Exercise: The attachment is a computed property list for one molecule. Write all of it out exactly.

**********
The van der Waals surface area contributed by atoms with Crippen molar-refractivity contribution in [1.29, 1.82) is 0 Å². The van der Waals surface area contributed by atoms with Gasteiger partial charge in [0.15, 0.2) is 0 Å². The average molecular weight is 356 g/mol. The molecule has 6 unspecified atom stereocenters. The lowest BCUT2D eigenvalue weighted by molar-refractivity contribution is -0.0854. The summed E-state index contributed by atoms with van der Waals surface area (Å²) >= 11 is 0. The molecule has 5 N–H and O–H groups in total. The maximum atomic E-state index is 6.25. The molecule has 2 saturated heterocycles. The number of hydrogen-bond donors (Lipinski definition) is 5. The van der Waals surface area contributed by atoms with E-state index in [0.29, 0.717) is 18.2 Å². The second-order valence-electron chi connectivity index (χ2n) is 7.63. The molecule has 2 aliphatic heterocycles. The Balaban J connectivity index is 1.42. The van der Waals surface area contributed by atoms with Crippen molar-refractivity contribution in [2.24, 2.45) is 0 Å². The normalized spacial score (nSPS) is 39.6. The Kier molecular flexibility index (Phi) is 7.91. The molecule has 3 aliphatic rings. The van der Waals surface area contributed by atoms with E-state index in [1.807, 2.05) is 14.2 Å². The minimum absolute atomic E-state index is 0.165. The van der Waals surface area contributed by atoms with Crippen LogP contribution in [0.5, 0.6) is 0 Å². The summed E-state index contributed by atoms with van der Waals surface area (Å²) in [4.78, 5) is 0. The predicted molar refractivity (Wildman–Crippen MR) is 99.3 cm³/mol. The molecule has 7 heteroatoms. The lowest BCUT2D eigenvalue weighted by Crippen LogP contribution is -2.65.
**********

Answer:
The van der Waals surface area contributed by atoms with Crippen molar-refractivity contribution in [1.29, 1.82) is 0 Å². The van der Waals surface area contributed by atoms with Gasteiger partial charge in [0.15, 0.2) is 0 Å². The average molecular weight is 356 g/mol. The molecule has 6 unspecified atom stereocenters. The lowest BCUT2D eigenvalue weighted by molar-refractivity contribution is -0.0854. The summed E-state index contributed by atoms with van der Waals surface area (Å²) >= 11 is 0. The molecule has 5 N–H and O–H groups in total. The maximum atomic E-state index is 6.25. The molecule has 2 saturated heterocycles. The number of hydrogen-bond donors (Lipinski definition) is 5. The van der Waals surface area contributed by atoms with E-state index in [0.29, 0.717) is 18.2 Å². The second-order valence-electron chi connectivity index (χ2n) is 7.63. The molecule has 2 aliphatic heterocycles. The Balaban J connectivity index is 1.42. The van der Waals surface area contributed by atoms with Crippen molar-refractivity contribution in [2.24, 2.45) is 0 Å². The normalized spacial score (nSPS) is 39.6. The Kier molecular flexibility index (Phi) is 7.91. The molecule has 3 aliphatic rings. The van der Waals surface area contributed by atoms with E-state index in [1.807, 2.05) is 14.2 Å². The minimum absolute atomic E-state index is 0.165. The van der Waals surface area contributed by atoms with Crippen LogP contribution in [0.5, 0.6) is 0 Å². The summed E-state index contributed by atoms with van der Waals surface area (Å²) in [4.78, 5) is 0. The predicted molar refractivity (Wildman–Crippen MR) is 99.3 cm³/mol. The molecule has 7 heteroatoms. The lowest BCUT2D eigenvalue weighted by Crippen LogP contribution is -2.65.